Students living the “new normal” in residence halls

COVID dining center
Students still living on campus can choose from a variety of menu options, while observing social distancing, at The Foundry.

The new normal for the nearly 600 students still living in Colorado State University’s residence halls during the COVID-19 pandemic is anything but business as usual. However, Housing & Dining Services is doing everything possible to ensure that the students – and the staff serving them – are healthy and safe.

“Throughout our pandemic planning execution, our goal is to make sure the residents have what they need to thrive the rest of this semester,” said Laura Giles, associate executive director for Housing & Dining Services.

While President Joyce McConnell officially moved all operations virtual except for essential in-person duties on March 19, a few campus residence halls remain open. The bulk of residence hall students – nearly 5,000 of them – have already moved out or are in the process; those remaining must do so by May 16. (The stay-at-home order imposed by Gov. Jared Polis March 25 does not affect move out; students can keep their time slots which they signed up for and move out as planned.)

University apartments remain open year-round, as they typically do.

Many students, many stories

Those still living on campus are doing so for various reasons. Many are international students unable to get home during the pandemic, or who chose to remain because their home areas have been hit hard by the virus. Others remain because they don’t have access to the high-speed internet they will need to continue their coursework online. And others are staying to continue internships or research projects.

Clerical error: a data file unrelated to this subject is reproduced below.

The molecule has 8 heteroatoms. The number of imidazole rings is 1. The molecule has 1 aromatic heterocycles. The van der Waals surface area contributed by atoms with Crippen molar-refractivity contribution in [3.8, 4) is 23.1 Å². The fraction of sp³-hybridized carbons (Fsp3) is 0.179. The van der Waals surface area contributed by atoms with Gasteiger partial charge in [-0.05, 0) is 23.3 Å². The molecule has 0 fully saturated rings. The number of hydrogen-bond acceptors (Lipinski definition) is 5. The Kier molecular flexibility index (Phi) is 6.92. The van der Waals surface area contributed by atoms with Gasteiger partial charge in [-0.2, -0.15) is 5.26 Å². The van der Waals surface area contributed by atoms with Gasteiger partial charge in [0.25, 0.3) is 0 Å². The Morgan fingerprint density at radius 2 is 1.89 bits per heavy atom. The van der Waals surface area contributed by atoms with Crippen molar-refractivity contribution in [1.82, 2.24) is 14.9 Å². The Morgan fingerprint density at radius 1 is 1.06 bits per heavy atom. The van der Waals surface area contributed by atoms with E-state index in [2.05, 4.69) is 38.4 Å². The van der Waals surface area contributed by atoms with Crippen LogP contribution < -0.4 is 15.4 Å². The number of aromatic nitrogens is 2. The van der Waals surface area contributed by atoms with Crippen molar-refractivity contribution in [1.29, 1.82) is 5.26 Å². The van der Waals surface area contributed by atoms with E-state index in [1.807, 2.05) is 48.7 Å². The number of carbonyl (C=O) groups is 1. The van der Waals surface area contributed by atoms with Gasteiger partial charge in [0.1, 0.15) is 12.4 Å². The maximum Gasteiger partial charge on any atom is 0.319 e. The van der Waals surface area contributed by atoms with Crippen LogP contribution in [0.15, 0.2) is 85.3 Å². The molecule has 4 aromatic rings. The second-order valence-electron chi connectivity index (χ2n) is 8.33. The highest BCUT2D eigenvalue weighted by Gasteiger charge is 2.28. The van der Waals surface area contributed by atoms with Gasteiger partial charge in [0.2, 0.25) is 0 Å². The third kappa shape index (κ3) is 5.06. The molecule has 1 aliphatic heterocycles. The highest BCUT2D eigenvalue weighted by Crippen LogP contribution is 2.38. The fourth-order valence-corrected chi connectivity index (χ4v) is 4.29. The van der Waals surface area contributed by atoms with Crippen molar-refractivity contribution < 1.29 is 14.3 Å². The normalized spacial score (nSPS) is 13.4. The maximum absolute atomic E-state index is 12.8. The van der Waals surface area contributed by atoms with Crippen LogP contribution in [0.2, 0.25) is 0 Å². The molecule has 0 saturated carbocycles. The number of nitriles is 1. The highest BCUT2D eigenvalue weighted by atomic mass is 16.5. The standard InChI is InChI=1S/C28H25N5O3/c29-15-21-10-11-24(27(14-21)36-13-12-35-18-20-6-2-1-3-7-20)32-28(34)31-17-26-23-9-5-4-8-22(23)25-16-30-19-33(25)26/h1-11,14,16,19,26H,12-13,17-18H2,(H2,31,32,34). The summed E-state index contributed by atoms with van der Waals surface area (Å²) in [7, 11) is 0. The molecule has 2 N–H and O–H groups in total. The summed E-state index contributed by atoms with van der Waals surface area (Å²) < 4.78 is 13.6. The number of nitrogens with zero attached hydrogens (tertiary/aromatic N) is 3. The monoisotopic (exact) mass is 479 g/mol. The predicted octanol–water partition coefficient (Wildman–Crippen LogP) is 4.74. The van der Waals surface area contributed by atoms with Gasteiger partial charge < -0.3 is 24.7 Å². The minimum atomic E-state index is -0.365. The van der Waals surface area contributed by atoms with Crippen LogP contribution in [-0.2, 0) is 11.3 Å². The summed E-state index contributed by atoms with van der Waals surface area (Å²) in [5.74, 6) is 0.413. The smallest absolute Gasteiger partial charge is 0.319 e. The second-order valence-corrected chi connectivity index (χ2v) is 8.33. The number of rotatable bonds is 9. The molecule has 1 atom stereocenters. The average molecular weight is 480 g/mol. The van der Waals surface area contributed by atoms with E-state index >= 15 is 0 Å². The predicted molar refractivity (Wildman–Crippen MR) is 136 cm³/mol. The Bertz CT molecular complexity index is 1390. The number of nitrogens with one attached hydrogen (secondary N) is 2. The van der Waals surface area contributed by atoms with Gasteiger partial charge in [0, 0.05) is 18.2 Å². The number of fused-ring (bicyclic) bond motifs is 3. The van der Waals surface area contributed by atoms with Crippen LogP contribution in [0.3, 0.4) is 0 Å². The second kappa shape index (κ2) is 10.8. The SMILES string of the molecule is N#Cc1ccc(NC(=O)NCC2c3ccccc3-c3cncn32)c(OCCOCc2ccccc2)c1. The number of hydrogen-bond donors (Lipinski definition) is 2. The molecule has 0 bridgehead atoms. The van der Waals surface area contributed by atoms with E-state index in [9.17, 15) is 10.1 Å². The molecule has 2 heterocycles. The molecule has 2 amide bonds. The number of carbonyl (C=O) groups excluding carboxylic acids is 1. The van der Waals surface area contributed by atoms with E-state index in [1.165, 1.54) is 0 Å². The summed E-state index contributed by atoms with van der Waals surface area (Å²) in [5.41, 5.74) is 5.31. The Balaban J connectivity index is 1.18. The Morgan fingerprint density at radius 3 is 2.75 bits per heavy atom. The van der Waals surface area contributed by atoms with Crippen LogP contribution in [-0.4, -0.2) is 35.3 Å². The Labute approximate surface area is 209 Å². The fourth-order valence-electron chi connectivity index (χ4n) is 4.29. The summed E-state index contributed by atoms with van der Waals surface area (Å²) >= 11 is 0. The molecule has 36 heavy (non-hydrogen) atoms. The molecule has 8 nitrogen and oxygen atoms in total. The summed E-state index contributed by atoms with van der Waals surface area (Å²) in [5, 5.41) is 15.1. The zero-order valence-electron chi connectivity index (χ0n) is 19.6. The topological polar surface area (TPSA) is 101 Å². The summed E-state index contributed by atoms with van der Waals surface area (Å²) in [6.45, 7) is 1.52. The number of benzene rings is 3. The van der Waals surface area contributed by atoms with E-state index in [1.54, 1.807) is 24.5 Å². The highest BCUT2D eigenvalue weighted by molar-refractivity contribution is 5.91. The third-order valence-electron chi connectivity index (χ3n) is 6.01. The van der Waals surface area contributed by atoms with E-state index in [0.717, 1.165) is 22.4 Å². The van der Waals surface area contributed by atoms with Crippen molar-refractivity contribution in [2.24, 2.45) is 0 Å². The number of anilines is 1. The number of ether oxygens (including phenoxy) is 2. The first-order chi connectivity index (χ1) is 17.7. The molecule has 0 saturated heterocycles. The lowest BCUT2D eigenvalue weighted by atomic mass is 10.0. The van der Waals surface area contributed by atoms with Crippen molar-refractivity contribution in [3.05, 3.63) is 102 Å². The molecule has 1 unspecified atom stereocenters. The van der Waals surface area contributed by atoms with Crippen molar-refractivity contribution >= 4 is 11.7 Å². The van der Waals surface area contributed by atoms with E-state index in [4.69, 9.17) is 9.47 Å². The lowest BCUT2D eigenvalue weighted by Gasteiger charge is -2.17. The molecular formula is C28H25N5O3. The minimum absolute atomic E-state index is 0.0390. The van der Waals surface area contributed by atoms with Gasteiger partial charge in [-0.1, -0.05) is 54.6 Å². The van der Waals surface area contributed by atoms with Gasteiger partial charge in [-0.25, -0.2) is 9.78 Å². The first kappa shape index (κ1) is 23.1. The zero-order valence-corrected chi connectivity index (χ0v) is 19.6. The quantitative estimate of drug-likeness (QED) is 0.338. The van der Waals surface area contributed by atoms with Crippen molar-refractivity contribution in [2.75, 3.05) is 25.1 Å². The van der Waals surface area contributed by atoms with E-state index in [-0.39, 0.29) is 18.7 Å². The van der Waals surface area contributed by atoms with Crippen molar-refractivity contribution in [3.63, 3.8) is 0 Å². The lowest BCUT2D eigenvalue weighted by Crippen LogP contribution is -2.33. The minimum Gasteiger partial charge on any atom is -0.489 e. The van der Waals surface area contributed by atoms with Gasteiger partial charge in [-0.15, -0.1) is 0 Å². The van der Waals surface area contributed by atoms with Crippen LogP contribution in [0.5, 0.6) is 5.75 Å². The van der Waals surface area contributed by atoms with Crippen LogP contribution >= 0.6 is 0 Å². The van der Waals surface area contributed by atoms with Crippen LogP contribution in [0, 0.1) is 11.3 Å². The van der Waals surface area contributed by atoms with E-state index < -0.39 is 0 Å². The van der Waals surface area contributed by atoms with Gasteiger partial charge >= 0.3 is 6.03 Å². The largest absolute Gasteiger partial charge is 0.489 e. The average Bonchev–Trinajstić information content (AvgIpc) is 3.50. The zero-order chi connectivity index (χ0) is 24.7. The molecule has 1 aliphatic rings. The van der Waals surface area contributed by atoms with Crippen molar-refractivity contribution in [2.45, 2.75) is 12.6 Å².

All remaining students are being encouraged to engage in safe practices: social distancing, thorough hand washing, and avoiding gathering in groups. Meanwhile, the employees working in residence halls and in The Foundry – the lone dining center still open – are going the extra mile to maintain sanitary conditions for eating and living.

Keeping things clean, safe

In addition to the regular daily cleaning in residence halls, staff will give extra attention to cleaning high-touch areas like door handles, elevator buttons, etc. There have been some adjustments in staffing to improve social distancing, but there has been no reduction in the quality of service.

“We are figuring out different ways to do things and building on the strength and culture of our organization,” said Carolyn Bell, director of the Housing Services Center. “Our frontline staff are an example of positivity and commitment. Many of us also have a renewed outlook on how great it is to work at CSU. In difficult times, we rely on each other much more, learn to trust each other even more and only strengthen our organization as a whole.”

Meals on the go

As for students eating at The Foundry, all meals are served to-go with compostable containers and utensils. Although there aren’t as many meal options as when the facility is fully operational, there’s still plenty of variety of hot and cold items to meet a range of dietary needs.

Once students get their meals they are encouraged to practice social distancing and not congregate. The seating areas are closed. The Foundry is cleaned and sanitized following each meal.

“We are incredibly proud of our staff during this unprecedented time. They are going above and beyond to make sure our residents are well-cared for in this uncertain time,” said Nick Sweeton, associate executive director for Housing & Dining Services.